Put Yourself in Telluride's Hands
A festival veteran weighs in on why the Colorado event is worth all the secrecy.
The guessing game is on as to what will be shown during the 38th edition of the Telluride Film Festival, the only major such event in the world that doesn't announce its lineup ahead of time. Such is the confidence in the Labor Day weekend event that Tom Luddy, now in league with Gary Meyer after years of running the show with Bill Pence, has built over the years that audiences trust him implicitly to deliver a program that is more than worth the effort and considerable monetary outlay necessary to get to the remote Colorado mountain town to spend 31/2 days in the dark when it's usually so gorgeous outside.
Virtually from the beginning, Telluride has performed an exquisite balancing act: between old and new, foreign and American, the esoteric and the accessible, the expected and the unknown. As at a great restaurant, it's best to just place yourself in the chef's hands and sample what's served. Some dishes are better than others, of course, but you can rarely say something was bad or a waste of time. Because of its limited duration, Telluride can afford to be discriminating, which only works to the benefit of the viewer.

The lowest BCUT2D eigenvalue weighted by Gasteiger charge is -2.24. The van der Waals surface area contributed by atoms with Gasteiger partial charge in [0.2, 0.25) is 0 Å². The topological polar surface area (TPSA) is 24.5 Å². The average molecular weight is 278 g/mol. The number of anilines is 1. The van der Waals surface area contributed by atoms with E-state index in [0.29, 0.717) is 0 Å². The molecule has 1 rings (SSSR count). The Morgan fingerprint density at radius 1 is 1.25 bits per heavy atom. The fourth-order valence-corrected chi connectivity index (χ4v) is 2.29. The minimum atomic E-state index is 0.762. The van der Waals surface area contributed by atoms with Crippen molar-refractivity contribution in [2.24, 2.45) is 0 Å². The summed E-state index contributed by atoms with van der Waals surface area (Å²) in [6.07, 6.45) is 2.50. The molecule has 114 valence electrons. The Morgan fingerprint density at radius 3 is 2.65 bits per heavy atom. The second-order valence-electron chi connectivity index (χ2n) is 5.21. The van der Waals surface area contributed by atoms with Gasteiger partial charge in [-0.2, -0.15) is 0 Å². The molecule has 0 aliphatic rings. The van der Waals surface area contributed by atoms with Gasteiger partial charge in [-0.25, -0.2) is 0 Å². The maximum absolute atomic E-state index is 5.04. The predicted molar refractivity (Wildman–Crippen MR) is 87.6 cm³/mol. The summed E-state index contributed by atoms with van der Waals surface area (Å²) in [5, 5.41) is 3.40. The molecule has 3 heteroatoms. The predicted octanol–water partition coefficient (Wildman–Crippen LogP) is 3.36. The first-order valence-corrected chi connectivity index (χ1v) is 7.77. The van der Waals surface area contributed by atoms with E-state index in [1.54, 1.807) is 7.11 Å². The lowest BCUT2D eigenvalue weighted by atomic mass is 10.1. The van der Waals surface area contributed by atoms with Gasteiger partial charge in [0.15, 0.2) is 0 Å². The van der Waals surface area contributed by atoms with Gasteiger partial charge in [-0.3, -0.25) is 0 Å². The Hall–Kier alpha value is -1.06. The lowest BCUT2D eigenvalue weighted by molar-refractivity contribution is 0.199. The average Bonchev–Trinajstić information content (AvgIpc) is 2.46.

Because of its maverick status, Telluride never felt much need to publicize itself, and it doesn't crow about world premieres, even though it's had some big ones. However, thanks to its position on the very cusp of what's now called the awards season, Telluride has become the much-sought-after first domestic stop for specialized films with Oscar dreams.
So what does that portend for this year? If Fox Searchlight continues to favor Telluride with its gems, it won't be a huge surprise if it sends along Alexander Payne's much-anticipated The Descendents (already announced for Toronto and New York). There are new films in the offing from previous Telluride invitees -- David Cronenberg, Steve McQueen, Andrea Arnold, Todd Solondz, Werner Herzog -- and Martin Scorsese's marathon documentary about George Harrison could be a good bet on the basis of the festival having world-premiered Scorsese's earlier documentary treatment of Bob Dylan. Of course, there will be la crème de la crème from Cannes, vintage treats, unexpected documentaries, oddball titles no one's ever heard of and a must-see program by the sorcerer of the archives, Serge Bromberg.
One thing is for certain: Based on past experience, this year will be worth everyone's while.
Telluride International Film Festival
Venue: Sheridan Opera House